September 21

What was advertised in a colonial American newspaper 250 years ago today?

Boston-Gazette (September 21, 1772).

“The great Encouragement he has had beyond Expectation from his former Advertisements.”

John Thompson described himself to current and prospective customers as a “Tinman and Brazier from LONDON.”  In an advertisement in the September 21, 1772, edition of the Boston-Gazette, he declared that he “Makes various Articles in Tin and Copper too tedious to enumerate.”  Other artisans and purveyors of goods published lengthy lists of their merchandise to entice consumers, but Thompson opted instead to focus on a few select items.  He proclaimed that he made “all Sorts of Polish’d Tin Ware like Silver, never before manufactured in Boston,” underscoring the value of purchasing from an artisan “from LONDON.”  In addition, he carried “all Sorts of Come Tin Ware” as well as “Brass and Copper Vessels Tin’d with pure Grain Tin in the London Fashion.”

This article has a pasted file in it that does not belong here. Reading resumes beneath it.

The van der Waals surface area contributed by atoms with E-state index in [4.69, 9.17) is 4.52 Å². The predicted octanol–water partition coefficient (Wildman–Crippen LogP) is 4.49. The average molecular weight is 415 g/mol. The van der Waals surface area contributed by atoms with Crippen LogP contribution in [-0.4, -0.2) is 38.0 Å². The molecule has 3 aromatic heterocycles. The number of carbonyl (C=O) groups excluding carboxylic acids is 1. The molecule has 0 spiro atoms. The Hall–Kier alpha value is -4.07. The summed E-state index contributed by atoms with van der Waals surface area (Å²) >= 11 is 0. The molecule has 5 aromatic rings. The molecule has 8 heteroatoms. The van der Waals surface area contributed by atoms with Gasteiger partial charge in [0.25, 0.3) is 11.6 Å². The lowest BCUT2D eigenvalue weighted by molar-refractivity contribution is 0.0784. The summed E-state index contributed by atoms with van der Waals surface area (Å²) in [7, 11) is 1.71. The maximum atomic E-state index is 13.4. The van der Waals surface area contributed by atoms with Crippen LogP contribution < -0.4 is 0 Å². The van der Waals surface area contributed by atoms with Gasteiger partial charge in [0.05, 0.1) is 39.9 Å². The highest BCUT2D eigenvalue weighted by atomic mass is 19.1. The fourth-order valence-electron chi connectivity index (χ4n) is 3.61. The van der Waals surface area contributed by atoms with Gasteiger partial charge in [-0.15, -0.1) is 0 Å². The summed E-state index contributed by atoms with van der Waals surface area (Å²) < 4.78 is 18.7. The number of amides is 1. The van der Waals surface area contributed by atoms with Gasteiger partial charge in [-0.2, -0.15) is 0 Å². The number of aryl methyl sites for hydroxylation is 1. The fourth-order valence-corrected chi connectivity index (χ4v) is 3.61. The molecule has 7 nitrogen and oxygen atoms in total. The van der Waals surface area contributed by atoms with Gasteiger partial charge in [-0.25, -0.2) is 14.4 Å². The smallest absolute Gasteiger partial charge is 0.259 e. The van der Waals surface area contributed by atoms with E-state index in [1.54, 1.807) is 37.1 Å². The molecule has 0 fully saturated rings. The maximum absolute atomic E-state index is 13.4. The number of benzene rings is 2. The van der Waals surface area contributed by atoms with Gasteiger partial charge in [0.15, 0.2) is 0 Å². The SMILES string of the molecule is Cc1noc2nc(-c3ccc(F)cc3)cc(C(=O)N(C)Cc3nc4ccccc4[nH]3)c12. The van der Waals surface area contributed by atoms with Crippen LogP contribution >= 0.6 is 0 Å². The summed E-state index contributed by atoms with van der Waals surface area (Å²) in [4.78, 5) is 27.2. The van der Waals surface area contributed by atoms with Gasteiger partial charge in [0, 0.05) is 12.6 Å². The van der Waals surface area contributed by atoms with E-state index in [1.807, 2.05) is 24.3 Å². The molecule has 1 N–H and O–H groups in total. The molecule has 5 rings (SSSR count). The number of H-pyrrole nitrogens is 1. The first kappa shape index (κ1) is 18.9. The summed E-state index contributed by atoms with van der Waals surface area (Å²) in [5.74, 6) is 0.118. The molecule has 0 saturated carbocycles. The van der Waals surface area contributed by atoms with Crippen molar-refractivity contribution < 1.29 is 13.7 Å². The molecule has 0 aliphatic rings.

In his effort to secure his reputation and attract even more customers, Thompson expressed his gratitude to existing customers.  Doing so suggested to prospective customers that he already established a clientele at his shop.  He stated that he “is much oblig’d to all his Customers in General, and to the good People of Boston in Particular, for the great Encouragement he has had beyond Expectation from his former Advertisements.”  Furthermore, his previous success “imboldens him again to advertise, hoping for a Continuance of Favours” from customers in Boston.  Thompson offered rare commentary from an advertiser on the effectiveness of advertising in colonial America.  He asserted that his advertising had indeed produced positive results even “beyond Expectation.”  That certainly supported his allusions to an existing clientele, but that does not necessarily mean that it was mere puffery.  After all, Thompson chose to place a new advertisement following his “former Advertisements.”  He apparently believed that his earlier advertising had been successful, even if he exaggerated its effects in his new notice, or at least considered one more advertisement worth the investment.  Some advertisers testified to the effectiveness of advertising by repeatedly placing notices in the public prints.  Relatively few, however, made such explicit comments on the effectiveness of their marketing.